1995 Léoville-Las-Cases, St-Julien (1.5L)

SKU #997621 95 points Robert Parker's Wine Advocate

 If it were not for the prodigious 1996, everyone would be concentrating on getting their hands on a few bottles of the fabulous 1995 Leoville-Las-Cases, which is one of the vintage's great success stories. The wine boasts an opaque ruby/purple color, and exceptionally pure, beautifully knit aromas of black fruits, minerals, vanillin, and spice. On the attack, it is staggeringly rich, yet displays more noticeable tannin than its younger sibling. Exceptionally ripe cassis fruit, the judicious use of toasty new oak, and a thrilling mineral character intertwined with the high quality of fruit routinely obtained by Las Cases, make this a compelling effort. There is probably nearly as much tannin as in the 1996, but it is not as perfectly sweet as in the 1996. The finish is incredibly long in this classic. Only 35% of the harvest was of sufficient quality for the 1995 Leoville-Las-Cases. Anticipated maturity: 2005-2025.  (2/ 1998)

95 points Wine Spectator

 Pure violets, minerals and blackberries on the nose. Full-bodied, chewy and powerful. Still holding back a lot. This wine needs to break its chains. Give it time.--'95/'96 Bordeaux retrospective. Best after 2010. (Web-2007)

94 points Stephen Tanzer's International Wine Cellar

 Deep ruby-red. Deep, lively aromas of red- and blackcurrants, licorice, tobacco and grilled nuts. Great sweetness and silky texture in the mouth currently overshadows the wine strong supporting acidity and tight core of spice and minerals. The toothcoating tannins don't cover as much of the mouth as those of the '96 do, but this wine offers uncanny length. 94(+?) points.  (5/ 1998)

K&L Notes

96 points Neil Martin's wine Journal: "Tasted at the Las-Cases off-line at The Square. The 1995 and 1996 Las-Cases are both monumental wines and the former does not disappoint here. It has a spellbinding nose of blackberry, cassis, melted tar and sous-bois with so much vibrancy and vivacity. The palate is full-bodied with succulent, rounded tannins, enormous depth and power. The finish is beautifully poised and minerally, much more feminine than the ’96. This is a Las-Cases with guile and grace, but it deserves at least 2 hours decanting to open up. Tasted February 2011." (eRobertParker.com, 7/2011)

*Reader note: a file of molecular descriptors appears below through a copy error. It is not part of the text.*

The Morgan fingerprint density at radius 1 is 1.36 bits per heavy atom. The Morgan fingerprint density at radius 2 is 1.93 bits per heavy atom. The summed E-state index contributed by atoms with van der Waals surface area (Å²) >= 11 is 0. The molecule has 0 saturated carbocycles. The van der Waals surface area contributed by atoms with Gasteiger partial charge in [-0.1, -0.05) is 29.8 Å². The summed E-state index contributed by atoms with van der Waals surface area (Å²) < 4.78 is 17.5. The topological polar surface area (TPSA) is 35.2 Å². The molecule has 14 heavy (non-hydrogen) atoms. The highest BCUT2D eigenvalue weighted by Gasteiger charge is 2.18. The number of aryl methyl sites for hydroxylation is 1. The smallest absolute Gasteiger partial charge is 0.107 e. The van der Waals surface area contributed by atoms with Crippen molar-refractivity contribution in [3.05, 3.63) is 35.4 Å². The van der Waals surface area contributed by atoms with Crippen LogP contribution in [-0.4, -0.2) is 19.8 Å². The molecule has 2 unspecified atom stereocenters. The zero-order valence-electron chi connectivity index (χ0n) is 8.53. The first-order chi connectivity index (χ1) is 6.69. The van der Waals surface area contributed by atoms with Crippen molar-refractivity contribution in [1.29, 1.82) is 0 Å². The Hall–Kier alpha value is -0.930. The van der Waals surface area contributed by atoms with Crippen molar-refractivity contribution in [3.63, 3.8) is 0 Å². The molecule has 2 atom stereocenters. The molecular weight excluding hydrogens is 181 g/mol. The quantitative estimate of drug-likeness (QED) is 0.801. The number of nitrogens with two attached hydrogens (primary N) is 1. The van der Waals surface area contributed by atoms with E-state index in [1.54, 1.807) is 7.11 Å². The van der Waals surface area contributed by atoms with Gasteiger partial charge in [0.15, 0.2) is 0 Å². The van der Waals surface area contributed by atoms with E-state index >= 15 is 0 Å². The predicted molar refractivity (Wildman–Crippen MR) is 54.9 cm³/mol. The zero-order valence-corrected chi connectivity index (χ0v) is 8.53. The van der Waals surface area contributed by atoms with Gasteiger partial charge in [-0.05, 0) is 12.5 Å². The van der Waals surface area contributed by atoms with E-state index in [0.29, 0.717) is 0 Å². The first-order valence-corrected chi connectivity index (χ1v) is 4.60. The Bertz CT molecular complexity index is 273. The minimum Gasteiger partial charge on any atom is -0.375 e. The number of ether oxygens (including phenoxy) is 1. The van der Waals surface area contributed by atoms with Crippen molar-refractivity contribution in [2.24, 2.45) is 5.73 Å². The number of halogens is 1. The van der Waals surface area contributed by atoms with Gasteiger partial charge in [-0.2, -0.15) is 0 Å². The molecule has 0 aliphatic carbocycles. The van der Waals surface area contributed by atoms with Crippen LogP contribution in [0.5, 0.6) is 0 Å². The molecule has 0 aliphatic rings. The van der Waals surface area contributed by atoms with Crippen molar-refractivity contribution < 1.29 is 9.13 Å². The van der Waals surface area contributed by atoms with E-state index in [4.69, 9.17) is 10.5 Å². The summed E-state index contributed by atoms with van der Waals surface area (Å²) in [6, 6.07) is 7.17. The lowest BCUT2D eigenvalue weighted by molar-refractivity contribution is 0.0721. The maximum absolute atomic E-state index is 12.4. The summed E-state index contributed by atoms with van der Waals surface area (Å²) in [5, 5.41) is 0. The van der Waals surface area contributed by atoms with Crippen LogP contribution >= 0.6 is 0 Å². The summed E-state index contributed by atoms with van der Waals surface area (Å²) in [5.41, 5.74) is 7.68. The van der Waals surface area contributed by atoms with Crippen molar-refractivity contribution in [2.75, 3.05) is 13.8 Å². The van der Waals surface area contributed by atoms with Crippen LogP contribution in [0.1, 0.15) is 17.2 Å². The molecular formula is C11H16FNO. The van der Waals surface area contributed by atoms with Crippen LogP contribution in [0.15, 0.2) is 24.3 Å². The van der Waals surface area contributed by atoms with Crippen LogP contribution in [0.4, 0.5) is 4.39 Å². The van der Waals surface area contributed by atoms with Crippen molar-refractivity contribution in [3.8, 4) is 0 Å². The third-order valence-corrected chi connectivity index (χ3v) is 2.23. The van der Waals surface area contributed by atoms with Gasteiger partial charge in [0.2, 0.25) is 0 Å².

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Price: $449.00

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Varietal:

Cabernet Sauvignon and Blends

- Cabernet Sauvignon has come a long way from its role as a blending varietal, however dominant, in the wines of Bordeaux. Today it is the most planted red varietal in the world. Identified as a descendent of Cabernet Franc and Sauvignon Blanc, the late-ripening Cabernet Sauvignon needs to be planted in warmer climates to fully ripen. Its small berries can easily be identified for their distinctive blue color, thick skins and high tannins. And while the varietal has its own definitive characteristics: green pepper-like aromas and black currant flavors among them, it is perhaps most prized for its ability to convey terroir, vintage and winemaking. A relatively new varietal, Cabernet Sauvignon started making inroads into the wines of the Médoc and Graves in the late-18th century. Today it is also dominant in the up-and-coming Entre-Deux-Mers region of Bordeaux and can also be found in Southwest France. It is the companion varietal to Sangiovese in Italy's Super Tuscans and is planted all over Europe, stretching to lesser-known winegrowing regions like Russia and Lebanon. In the Americas Cabernet Sauvignon has found champions in every nook and cranny of California and among winemakers in Washington, where it complements plantings of Merlot. In South America, Cab thrives in Chile, but can also be found in smaller amounts in Argentina and even in Mexico.
Country:

France

- When it comes to wine, France stands alone. No other country can beat it in terms of quality and diversity. And while many of its Region, Bordeaux, Burgundy and Champagne most obviously, produce wine as rare, as sought-after and nearly as expensive as gold, there are just as many obscurities and values to be had from little known appellations throughout the country. To learn everything there is to know about French wine would take a lifetime. To understand and appreciate French wine, one only has to begin tasting them. Click for a list of bestselling items from all of France.
Sub-Region:

Bordeaux

- View our bestselling Bordeaux.
Specific Appellation:

Saint Julien

- St. Julien, the smallest of the four famous appellations of the Haut Medoc, is known for highly extracted, finely structured, Cabernet-based reds. It is nestled between Pauillac to the north and Margaux to the south. Like St. Estephe, there are no first growths in this area. Leoville-las-Cases, Leoville Poyferre, Leoville Barton, Ducru Beaucaillou, and Gruard Larose are the second-growths of St. Julien followed by Lagrange which is the only third-growth. Beychevelle, Branaire Ducru, St. Pierre, and Talbot, which are all fourth-growth wines, round out the grand cru classe chateaux. In the last several vintages, wineries from this appellation have been out-performing their traditional rankings making many of the wines from this region some of the best values in red wine today.